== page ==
Hello flu, goodbye hot flashes. Huh?
May 18, 2016 2:22 PM   Subscribe

I've been having frequent hot flashes consistently for the past ten years, have tried numerous remedies and finally decided that keeping folding fans strategically placed around the house was the only workable option. But since I first came down with the flu, the hot flashes have vanished.

I came down with the flu 2+ weeks ago which subsequently morphed into a kidney infection and a touch of pneumonia for good measure. After three days of a ten day course of antibiotics, I'm feeling much better but would love to understand why I've not had any hot flashes. If I could suss that out, perhaps I could figure out how to stop them once and for all.

Essentially, nothing else has changed. My diet is the same (except for the few days I had no appetite), I've been completely decaffeinated for about a year, my intense workouts have continued (again, except for the days I've felt too awful to go to the gym), I never ran much of a fever and even then only off-and-on for a few days, and my symptoms were primarily respiratory and periods of chills and aches.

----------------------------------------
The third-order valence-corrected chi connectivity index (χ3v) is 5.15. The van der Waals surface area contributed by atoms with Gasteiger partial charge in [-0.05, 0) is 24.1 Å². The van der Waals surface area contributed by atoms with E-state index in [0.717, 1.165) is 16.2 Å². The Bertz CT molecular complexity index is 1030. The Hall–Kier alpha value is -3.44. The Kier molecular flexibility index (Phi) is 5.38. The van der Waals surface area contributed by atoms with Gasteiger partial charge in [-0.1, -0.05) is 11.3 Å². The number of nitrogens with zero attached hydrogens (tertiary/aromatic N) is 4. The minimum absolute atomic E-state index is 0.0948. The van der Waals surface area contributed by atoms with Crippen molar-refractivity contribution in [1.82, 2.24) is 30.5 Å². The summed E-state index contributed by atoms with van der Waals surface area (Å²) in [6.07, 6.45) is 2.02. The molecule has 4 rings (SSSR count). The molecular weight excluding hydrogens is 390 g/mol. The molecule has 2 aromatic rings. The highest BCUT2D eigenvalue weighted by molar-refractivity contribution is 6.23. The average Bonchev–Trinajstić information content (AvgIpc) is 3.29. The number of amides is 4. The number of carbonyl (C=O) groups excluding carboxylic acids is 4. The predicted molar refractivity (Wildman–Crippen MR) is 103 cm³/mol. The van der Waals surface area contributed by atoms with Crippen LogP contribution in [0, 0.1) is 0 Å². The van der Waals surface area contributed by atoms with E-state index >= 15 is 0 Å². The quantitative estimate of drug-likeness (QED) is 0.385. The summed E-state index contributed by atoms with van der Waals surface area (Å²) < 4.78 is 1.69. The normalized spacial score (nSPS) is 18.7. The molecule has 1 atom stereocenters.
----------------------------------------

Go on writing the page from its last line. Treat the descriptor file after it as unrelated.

I've asked my doctor and he just shrugged and suggested I keep my fingers crossed that the hot flashes never come back. So, oh wise ones of Ask Metafilter, any hypotheses?
posted by DrGail to Health & Fitness (10 answers total)
 
When you say "the flu", do you mean influenza (cough, fever, body aches) or the stomach flu (vomiting and diarrhea)?
posted by KathrynT at 2:34 PM on May 18, 2016


Definitely not the stomach flu - respiratory symptom, occasional fever and body aches.
posted by DrGail at 2:41 PM on May 18, 2016


Correlation isn't causation. Your hormones shifted somehow because of who knows what reasons, so no more hot flashes. You also, confidentially, had the flu around the same time.
posted by slateyness at 3:02 PM on May 18, 2016


it doesn't seem crazy, to me, to suspect that there's some connection,perhaps via the hyperthalmus, which controls your body temperature - either as part of the immune response or reacting to changes in hormone levels (a possible mechanism for hot flushes). however, it's odd that the change is permanent. as your doctor said - cross your fingers and hope they stay away...